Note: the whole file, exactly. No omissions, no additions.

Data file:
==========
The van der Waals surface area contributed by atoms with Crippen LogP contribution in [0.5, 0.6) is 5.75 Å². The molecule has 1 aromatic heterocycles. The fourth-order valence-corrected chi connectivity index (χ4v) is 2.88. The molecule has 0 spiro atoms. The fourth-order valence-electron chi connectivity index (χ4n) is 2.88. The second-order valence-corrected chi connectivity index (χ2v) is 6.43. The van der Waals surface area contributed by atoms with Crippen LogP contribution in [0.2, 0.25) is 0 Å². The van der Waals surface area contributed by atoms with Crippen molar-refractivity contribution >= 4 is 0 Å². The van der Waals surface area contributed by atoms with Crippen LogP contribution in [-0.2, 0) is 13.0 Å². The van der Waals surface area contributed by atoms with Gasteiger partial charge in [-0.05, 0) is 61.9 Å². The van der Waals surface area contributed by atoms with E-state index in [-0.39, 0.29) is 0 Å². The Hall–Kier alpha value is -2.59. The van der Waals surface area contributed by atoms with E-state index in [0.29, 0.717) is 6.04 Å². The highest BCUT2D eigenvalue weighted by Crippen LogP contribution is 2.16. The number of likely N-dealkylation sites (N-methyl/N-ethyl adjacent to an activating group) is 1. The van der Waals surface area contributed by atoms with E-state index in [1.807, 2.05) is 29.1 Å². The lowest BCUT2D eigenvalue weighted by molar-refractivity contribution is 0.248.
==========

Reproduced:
The van der Waals surface area contributed by atoms with Crippen LogP contribution in [0.5, 0.6) is 5.75 Å². The molecule has 1 aromatic heterocycles. The fourth-order valence-corrected chi connectivity index (χ4v) is 2.88. The molecule has 0 spiro atoms. The fourth-order valence-electron chi connectivity index (χ4n) is 2.88. The second-order valence-corrected chi connectivity index (χ2v) is 6.43. The van der Waals surface area contributed by atoms with Crippen LogP contribution in [0.2, 0.25) is 0 Å². The van der Waals surface area contributed by atoms with Crippen molar-refractivity contribution >= 4 is 0 Å². The van der Waals surface area contributed by atoms with Crippen LogP contribution in [-0.2, 0) is 13.0 Å². The van der Waals surface area contributed by atoms with Gasteiger partial charge in [-0.05, 0) is 61.9 Å². The van der Waals surface area contributed by atoms with E-state index in [-0.39, 0.29) is 0 Å². The Hall–Kier alpha value is -2.59. The van der Waals surface area contributed by atoms with E-state index in [0.29, 0.717) is 6.04 Å². The highest BCUT2D eigenvalue weighted by Crippen LogP contribution is 2.16. The number of likely N-dealkylation sites (N-methyl/N-ethyl adjacent to an activating group) is 1. The van der Waals surface area contributed by atoms with E-state index in [1.807, 2.05) is 29.1 Å². The lowest BCUT2D eigenvalue weighted by molar-refractivity contribution is 0.248.